(BY NGOZI ADIGHIBE)
With the spate of suicide in Nigeria and in the world today, the Anglican Diocese of Abuja organized a seminar tagged, “Mental well-being: substance abuse and sustainable future – seeking help instead of suicide”, as part of the series of programmes to mark this year’s Carnival For Christ, an annual event initiated to celebrate the Lord Jesus Christ in a special way and to commemorate when the Diocese was founded.
The seminar which took place at the Basilica of Grace Anglican Church, Gudu, Abuja had four notable speakers in the persons of Mr. Henry Ezenwa, the coordinator of the Youths and Teen Chapel of All Saints’ Church, Wuse, Mr. Onyekwue Nnadozie, the National Coordinator and Founder Trauma Awareness and Resilience (TAR) Initiative, Mrs. Uche Fanimokun, a certified Mental health Therapist, and Dr. Dominic Ogbeche, a Medical Doctor and Specialist Psychiatrist.
Mr. Ezenwa, who spoke on the topic, ‘Hard drugs and addiction – a destiny destroyer’, described addiction as a selfish form of behavior, because it is pursued without a thought to anyone else. He said addicts are less concerned about their behavior or appearance, and they often use drugs to cope with the pressures around them. The speaker who described himself as a product of grace because of his ability to quit smoking, warned attendees against thinking that they should continue to indulge in substance abuse, and be later delivered by the grace of God. He emphasized the importance of recognizing that one has an addiction and the need to seek help. According to him, self-denial is rampant and many excuse their habit rather than recognize it for what it is. He stated that there is nothing good about drug abuse and concluded that addiction is 100% preventable if one submits to God and resists the devil.
Speaking on the topic, ‘Nigerian youths and substance abuse; the psychosocial implications and preventions: Role of the Church and community’, Mr. Nnadozie informed attendees that the 2019 Nigerian Youth Policy states that the youths consist of those who fall within the 15 to 29 age bracket. He pointed out that youths have material, social and psychological needs; however psychological needs have been isolated for a very long time, and many do not consider it as important as the other two categories. According to him, “If we make out time to find out the mental state of individuals in our organizations and churches, we will correct a lot of ills in the country.” He said substance abuse disconnects one from family and friends and disempowers a person by making him or her unable to do things he or she used to do before. Mr. Nnadozie ended his talk with a call to the Church, family and society to work together, not in isolation, to curb this menace in the society.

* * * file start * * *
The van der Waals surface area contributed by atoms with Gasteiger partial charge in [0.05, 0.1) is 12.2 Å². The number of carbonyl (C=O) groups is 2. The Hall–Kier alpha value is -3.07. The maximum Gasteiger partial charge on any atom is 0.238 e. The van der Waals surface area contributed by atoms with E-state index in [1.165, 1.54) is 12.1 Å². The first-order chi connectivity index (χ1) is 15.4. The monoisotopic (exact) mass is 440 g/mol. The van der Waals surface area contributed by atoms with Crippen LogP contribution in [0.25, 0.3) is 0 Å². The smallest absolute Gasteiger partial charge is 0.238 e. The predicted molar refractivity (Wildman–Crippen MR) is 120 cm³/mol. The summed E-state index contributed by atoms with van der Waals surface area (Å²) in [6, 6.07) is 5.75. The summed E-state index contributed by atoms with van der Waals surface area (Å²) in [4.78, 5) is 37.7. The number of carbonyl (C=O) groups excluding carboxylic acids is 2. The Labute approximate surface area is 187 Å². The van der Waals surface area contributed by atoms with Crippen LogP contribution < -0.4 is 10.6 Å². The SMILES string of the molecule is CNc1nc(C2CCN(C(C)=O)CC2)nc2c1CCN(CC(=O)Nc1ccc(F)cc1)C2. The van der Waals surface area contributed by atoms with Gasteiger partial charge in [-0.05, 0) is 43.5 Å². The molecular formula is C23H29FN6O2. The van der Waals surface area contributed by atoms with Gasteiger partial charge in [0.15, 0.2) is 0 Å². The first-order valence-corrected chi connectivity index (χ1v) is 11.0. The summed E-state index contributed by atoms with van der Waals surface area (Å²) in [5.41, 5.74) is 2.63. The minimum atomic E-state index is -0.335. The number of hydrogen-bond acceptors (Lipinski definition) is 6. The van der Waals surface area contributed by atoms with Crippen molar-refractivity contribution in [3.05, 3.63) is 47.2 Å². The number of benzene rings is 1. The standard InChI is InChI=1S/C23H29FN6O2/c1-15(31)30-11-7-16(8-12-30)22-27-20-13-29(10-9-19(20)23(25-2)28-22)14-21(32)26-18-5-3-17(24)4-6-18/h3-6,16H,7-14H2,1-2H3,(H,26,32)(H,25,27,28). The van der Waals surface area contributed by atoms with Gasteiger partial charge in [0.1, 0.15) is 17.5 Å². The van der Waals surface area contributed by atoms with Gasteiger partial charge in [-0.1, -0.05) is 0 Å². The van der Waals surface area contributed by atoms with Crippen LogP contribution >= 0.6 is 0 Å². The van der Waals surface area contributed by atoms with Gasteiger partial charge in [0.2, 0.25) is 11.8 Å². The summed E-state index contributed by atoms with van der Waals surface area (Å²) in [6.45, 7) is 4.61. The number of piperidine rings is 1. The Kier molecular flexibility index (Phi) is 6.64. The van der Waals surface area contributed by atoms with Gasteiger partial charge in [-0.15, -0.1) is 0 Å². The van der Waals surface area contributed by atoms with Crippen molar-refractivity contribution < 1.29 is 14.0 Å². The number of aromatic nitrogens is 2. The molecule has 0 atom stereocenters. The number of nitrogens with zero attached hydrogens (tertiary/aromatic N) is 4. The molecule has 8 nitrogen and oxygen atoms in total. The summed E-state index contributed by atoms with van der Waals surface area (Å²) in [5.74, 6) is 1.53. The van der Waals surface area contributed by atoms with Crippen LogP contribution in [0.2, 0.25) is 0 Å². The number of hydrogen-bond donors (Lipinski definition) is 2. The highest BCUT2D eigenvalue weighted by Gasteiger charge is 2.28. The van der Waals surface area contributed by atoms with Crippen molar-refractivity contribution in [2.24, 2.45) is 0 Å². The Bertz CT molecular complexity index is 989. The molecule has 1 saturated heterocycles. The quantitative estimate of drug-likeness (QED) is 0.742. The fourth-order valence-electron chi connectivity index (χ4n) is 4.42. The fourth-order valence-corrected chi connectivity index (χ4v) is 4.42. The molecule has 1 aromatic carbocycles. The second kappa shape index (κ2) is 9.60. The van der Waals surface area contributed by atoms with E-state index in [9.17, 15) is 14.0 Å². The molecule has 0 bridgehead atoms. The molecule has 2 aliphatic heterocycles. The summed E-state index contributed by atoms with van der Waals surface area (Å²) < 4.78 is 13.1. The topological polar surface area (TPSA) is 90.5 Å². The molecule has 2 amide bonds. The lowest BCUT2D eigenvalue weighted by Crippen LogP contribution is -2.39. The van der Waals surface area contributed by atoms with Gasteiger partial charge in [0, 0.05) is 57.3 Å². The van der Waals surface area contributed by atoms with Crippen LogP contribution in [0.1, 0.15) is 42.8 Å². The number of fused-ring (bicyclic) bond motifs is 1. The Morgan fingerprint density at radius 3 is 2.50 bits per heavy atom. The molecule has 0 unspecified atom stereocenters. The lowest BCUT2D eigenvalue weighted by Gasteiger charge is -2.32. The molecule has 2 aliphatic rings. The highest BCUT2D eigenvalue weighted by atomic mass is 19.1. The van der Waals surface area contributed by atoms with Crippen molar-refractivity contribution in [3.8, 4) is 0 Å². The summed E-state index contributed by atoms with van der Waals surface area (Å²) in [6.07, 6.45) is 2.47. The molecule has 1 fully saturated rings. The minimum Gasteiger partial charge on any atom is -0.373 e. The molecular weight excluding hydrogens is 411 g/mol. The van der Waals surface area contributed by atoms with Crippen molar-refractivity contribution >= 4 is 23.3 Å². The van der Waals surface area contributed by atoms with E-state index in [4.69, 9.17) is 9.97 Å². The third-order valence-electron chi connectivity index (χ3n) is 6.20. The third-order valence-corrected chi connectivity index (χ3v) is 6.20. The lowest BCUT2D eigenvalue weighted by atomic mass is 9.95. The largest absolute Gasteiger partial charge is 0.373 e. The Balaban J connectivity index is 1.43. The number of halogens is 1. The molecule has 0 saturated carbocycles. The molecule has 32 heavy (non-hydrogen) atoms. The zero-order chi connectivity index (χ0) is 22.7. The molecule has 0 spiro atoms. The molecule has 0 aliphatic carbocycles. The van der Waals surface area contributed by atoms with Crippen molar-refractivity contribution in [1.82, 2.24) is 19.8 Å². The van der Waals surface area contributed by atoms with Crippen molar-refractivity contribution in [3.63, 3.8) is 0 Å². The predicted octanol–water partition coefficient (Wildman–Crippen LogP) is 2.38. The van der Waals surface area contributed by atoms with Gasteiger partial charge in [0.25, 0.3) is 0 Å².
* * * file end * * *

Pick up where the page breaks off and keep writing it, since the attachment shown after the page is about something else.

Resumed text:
The third speaker, Mrs. Fanimokun said whatever a person takes in excess is abuse. Speaking on substance abuse: progression of substance use, she explained the different stages of drug abuse as the experimental stage, recreational or social drug use and the last stage, which is substance abuse and dependence. She noted that the experimental stage may appear harmless, but it could result to a lifetime of drug abuse. She pointed out that most people at the dependence stage live in denial of their addiction; hence, she urged parents to be vigilant, pay attention to their children and take measures when necessary. The mental health therapist advised those dealing with addiction not to live in denial, but seek help early.
According to Dr. Ogbeche, mental health is the most important state of health. He pinpointed alcohol as one of the leading cause of depression and advised that people should not experiment at all, in order to be free from addiction. He stressed that if one lives a healthy lifestyle, the tendency to go into depression is low. He said suicide is wrong, because one is not the giver of life. Therefore, he called on all to learn to deal with stress, rather than thinking of dying. The psychiatrist charged all to keep hope alive and have a positive outlook towards life.
The seminar was rounded off with an interactive session, where questions were asked and answers given and testimonies were shared by recovering addicts.